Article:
Chapter 8: A Bit of Castrum Sex

Now that got your attention, eh?

Tuesday, August 17, we left behind the penzion, and headed on to Sighisoara, a very old, walled city. Though most of the standing old city dates to around the 13th-14th centuries, the site was originally settled by Saxons and was known as "Castrum Sex." No, it's not what you think. That just means "Fort Six." Today, many Saxons still live there, and German is the primary language for many of the citizens.

One of the big claims to fame of the city is that it is the birthplace of Vlad Tepes, sometime around 1431. Indeed, the house he was born in still stands, at Piata Muzeului 6. Today, the building houses a museum and restaurant.

Vlad's birthplace

A bust of Vlad Tepes, Sighisoara's favorite impaler

The clock tower

The clock figures denoting days of the week

One of the most striking features--literally--of the old town is the imposing 64-meter-tall clock tower, built in the late 13th century. Of course, it originally wasn't much of a clock tower, clocks being unknown in Europe at the time. People used to go about saying, "you know, that tower really needs something, but I just don't know what..." The clock currently in the tower was added in 1648. In addition to doing all the other clock-like things one would expect, this clock also features a day-of-the-week display. Each day, a different wooden figure representing the day of the week rotates out onto a little platform on one side of the tower.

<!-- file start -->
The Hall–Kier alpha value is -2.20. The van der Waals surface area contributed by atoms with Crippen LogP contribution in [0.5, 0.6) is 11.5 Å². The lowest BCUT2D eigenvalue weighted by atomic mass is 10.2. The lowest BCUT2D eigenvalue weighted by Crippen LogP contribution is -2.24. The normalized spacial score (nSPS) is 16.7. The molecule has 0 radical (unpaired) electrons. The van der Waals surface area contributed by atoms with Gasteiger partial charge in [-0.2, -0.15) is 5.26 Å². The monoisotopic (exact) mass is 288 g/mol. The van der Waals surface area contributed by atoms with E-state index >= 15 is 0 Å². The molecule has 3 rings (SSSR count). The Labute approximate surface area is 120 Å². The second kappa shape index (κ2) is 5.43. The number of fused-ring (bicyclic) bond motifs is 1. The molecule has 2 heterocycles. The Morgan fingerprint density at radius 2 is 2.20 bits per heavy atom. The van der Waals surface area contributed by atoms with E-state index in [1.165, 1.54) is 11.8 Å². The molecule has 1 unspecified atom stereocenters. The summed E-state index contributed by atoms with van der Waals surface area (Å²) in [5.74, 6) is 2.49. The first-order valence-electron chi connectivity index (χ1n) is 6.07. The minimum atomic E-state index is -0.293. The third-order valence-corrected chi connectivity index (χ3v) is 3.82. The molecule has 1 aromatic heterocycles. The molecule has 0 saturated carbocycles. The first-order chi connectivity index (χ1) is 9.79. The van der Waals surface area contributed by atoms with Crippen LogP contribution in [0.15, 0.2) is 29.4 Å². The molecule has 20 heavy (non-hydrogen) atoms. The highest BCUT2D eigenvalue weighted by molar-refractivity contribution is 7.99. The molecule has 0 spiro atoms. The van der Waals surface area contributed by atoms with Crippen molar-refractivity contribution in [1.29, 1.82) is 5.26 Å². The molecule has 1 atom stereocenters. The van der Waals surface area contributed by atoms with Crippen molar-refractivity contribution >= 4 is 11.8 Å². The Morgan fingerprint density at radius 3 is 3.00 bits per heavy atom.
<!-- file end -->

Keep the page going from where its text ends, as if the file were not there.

Up on a hill overlooking the town is the aptly- if unimaginatively-named Church on the Hill. Hey, it was built in 1345, people weren't as much into snazzy marketing in those days. To get up there, you must climb the 175 steps of the Scholars' Stair, a covered wooden stairway built in 1642. We climbed the stairs, and were all huffing and puffing by the time we got to the top. Lucky thing we didn't try the 1400 stairs of the castle near Curtea de Arges, we might still be there. Up on the hill, we spent time wandering around the mainly German graveyard by the church.

18th century gravestones in the churchyard

Scholars' Stair. It's a lllooonngg way up...

The top of Scholars' Stair

Scenes around Sighisoara:

You've heard "the walls have ears?"
In Romania, the roofs have eyes


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